It's a free ride this year for Juneau's three legislators.
Tuesday's filing deadline passed without anyone challenging for Juneau's two seats in the House of Representatives or its one Senate seat.
"God almighty, I can't believe it," said Sen. Dennis Egan, appointed to the Senate at the end of an acrimonious battle between Juneau Democratic leaders and former Gov. Sarah Palin.
That was almost exactly a year ago, but since then the atmosphere in the Capitol has changed markedly with new Gov. Sean Parnell, along with a further influx of oil dollars that has provided money to solve problems.
Neither of Juneau's two House members found themselves with a challenger either. That may not come as a surprise for 10-year incumbent and House Minority Leader Beth Kerttula, a Democrat in one of the state's most Democratic districts.
Democrats didn't find a candidate to challenged Rep. Cathy Muñoz, R-Juneau, in a Valley seat they held just two years ago.
Juneau Republican Party co-chair Ben Brown said he's not surprised that Democrats thought Muñoz would be tough to oust.
"Cathy is a good, solid Republican with a moderate approach," he said. "She has support from a lot of people who might otherwise vote for a Democrat."
While several seats are contested, and there are a couple of open seats following retirements, the national "throw the bums out" sentiment being reflected in media elsewhere didn't translate in challengers in Alaska.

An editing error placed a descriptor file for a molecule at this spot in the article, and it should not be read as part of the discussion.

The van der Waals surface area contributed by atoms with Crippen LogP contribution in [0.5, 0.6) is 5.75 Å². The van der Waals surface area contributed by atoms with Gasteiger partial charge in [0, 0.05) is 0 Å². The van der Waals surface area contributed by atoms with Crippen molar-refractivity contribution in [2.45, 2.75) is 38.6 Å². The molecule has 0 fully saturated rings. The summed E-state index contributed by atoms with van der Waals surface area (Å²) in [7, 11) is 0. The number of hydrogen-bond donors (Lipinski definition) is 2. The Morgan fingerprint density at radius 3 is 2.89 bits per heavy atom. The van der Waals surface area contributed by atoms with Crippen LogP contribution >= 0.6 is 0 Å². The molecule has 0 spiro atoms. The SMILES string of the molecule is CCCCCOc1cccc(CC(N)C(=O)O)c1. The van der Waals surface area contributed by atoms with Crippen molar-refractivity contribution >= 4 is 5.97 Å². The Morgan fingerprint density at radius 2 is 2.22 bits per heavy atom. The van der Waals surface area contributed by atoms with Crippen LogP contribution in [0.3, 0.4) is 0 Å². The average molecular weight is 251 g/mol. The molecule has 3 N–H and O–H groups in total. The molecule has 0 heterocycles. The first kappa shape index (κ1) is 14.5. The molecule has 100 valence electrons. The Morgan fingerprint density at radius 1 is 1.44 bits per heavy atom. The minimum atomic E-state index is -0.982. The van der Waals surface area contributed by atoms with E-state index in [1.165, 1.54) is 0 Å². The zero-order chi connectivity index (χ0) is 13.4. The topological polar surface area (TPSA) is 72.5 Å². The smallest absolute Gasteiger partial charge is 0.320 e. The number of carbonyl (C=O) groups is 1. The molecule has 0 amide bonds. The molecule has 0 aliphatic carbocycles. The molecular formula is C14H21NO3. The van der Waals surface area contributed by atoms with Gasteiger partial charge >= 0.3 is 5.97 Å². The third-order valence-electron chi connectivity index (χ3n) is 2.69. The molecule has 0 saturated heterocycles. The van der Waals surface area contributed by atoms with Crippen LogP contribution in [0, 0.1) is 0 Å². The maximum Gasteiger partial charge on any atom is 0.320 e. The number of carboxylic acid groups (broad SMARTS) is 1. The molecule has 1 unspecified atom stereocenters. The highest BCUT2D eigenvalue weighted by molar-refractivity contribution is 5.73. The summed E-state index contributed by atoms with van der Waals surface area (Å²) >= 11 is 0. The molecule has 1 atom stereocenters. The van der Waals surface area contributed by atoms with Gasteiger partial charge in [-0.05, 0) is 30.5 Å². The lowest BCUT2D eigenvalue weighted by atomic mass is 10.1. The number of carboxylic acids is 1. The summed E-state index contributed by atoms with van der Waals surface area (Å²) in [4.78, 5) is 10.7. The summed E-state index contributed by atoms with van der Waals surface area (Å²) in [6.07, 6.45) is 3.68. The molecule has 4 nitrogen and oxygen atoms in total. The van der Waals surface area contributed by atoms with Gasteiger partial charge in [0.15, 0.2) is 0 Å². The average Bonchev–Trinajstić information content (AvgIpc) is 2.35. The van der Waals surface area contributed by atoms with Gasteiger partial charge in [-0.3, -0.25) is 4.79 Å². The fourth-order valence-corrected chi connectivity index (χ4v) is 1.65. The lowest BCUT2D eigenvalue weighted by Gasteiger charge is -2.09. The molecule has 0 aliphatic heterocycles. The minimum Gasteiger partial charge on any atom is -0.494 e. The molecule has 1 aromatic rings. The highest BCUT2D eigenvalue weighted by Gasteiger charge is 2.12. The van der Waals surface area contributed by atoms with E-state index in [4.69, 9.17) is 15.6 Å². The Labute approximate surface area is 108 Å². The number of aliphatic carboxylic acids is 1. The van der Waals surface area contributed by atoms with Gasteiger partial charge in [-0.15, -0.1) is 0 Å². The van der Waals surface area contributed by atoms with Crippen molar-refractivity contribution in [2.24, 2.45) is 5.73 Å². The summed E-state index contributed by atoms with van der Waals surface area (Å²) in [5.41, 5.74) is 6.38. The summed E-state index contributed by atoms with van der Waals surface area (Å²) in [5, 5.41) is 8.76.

Republican Party Chairman Randy Reudrich said the lack of challengers might have something to do with the upcoming redistricting that will follow the 2010 census count.
"This is fairly typical of the fifth year in a reapportionment cycle," he said. "These numbers are fairly close to what we had in 2000, when there weren't that many challengers either."
While Republicans were unable to find challengers in about eight seats now held by Democrats, they have contested primaries in about nine seats Republicans are hoping to hold.
If Republicans beat each other up in their own primaries, they might weaken themselves for the general election against a Democrat, said Patti Higgins, Democratic Party Chair for Alaska.
"I don't know how much they're going to damage themselves in the primary, but we have only one contested primary," she said.
Reudrich, though, said Republicans hope to pick up two seats in the Alaska Senate, now tied 10-10 but controlled by a 16-member bipartisan coalition. The Senate Working Group was dominated by Democrats, but later picked up two Republicans.
"Our goal is ten-plus-two, and I think that's a goal we can achieve," he said, especially if Alaska Republicans pick up a boost from national trends.
Egan, though, said it is likely that Republicans had difficulty fielding stronger candidates, as factors like the bipartisan Senate coalition and Palin's resignation reduced partisan tension in Alaska.
"We worked together as Republicans and Democrats to resolve a lot of contentious issues, or at least not have them impede what we needed to do for the state," Egan said.
At the same time, he said, the Juneau delegation worked together across party lines to resolve differences.
"I think it was a good working relationship that Cathy, Beth and I have. We all work well together, and our staffs work well together with Juneau and Alaska in mind," he said.
Contact reporter Pat Forgey at 523-2250 or firstname.lastname@example.org.